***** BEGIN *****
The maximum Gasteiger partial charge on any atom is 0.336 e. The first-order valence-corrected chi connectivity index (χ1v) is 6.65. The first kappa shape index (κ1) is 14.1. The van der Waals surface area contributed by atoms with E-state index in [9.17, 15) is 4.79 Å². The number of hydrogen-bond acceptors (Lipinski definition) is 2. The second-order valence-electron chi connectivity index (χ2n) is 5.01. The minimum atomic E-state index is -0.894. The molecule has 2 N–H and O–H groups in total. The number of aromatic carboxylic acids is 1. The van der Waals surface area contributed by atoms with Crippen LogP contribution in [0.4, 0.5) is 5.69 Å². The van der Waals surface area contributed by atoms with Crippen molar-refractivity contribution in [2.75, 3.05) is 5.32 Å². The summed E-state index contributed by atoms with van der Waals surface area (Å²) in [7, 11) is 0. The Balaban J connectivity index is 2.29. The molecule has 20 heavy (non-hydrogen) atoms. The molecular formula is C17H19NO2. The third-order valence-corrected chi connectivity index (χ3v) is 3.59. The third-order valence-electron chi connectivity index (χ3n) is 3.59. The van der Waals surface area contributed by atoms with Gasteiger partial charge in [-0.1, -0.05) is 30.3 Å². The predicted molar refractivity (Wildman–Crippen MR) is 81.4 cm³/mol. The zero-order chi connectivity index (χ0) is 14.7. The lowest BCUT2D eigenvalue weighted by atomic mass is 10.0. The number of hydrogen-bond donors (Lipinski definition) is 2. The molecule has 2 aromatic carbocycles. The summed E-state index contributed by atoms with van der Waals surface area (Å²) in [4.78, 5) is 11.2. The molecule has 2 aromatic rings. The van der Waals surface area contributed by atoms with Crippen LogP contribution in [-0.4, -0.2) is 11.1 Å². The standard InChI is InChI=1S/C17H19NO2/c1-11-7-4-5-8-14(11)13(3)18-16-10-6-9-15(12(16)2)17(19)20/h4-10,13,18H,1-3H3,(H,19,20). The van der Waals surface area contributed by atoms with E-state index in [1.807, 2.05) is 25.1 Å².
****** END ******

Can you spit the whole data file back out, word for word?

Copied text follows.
The maximum Gasteiger partial charge on any atom is 0.336 e. The first-order valence-corrected chi connectivity index (χ1v) is 6.65. The first kappa shape index (κ1) is 14.1. The van der Waals surface area contributed by atoms with E-state index in [9.17, 15) is 4.79 Å². The number of hydrogen-bond acceptors (Lipinski definition) is 2. The second-order valence-electron chi connectivity index (χ2n) is 5.01. The minimum atomic E-state index is -0.894. The molecule has 2 N–H and O–H groups in total. The number of aromatic carboxylic acids is 1. The van der Waals surface area contributed by atoms with Crippen LogP contribution in [0.4, 0.5) is 5.69 Å². The van der Waals surface area contributed by atoms with Crippen molar-refractivity contribution in [2.75, 3.05) is 5.32 Å². The summed E-state index contributed by atoms with van der Waals surface area (Å²) in [7, 11) is 0. The Balaban J connectivity index is 2.29. The molecule has 20 heavy (non-hydrogen) atoms. The molecular formula is C17H19NO2. The third-order valence-corrected chi connectivity index (χ3v) is 3.59. The third-order valence-electron chi connectivity index (χ3n) is 3.59. The van der Waals surface area contributed by atoms with Gasteiger partial charge in [-0.1, -0.05) is 30.3 Å². The predicted molar refractivity (Wildman–Crippen MR) is 81.4 cm³/mol. The zero-order chi connectivity index (χ0) is 14.7. The lowest BCUT2D eigenvalue weighted by atomic mass is 10.0. The number of hydrogen-bond donors (Lipinski definition) is 2. The molecule has 2 aromatic carbocycles. The summed E-state index contributed by atoms with van der Waals surface area (Å²) in [4.78, 5) is 11.2. The molecule has 2 aromatic rings. The van der Waals surface area contributed by atoms with Crippen LogP contribution in [-0.4, -0.2) is 11.1 Å². The standard InChI is InChI=1S/C17H19NO2/c1-11-7-4-5-8-14(11)13(3)18-16-10-6-9-15(12(16)2)17(19)20/h4-10,13,18H,1-3H3,(H,19,20). The van der Waals surface area contributed by atoms with E-state index in [1.807, 2.05) is 25.1 Å².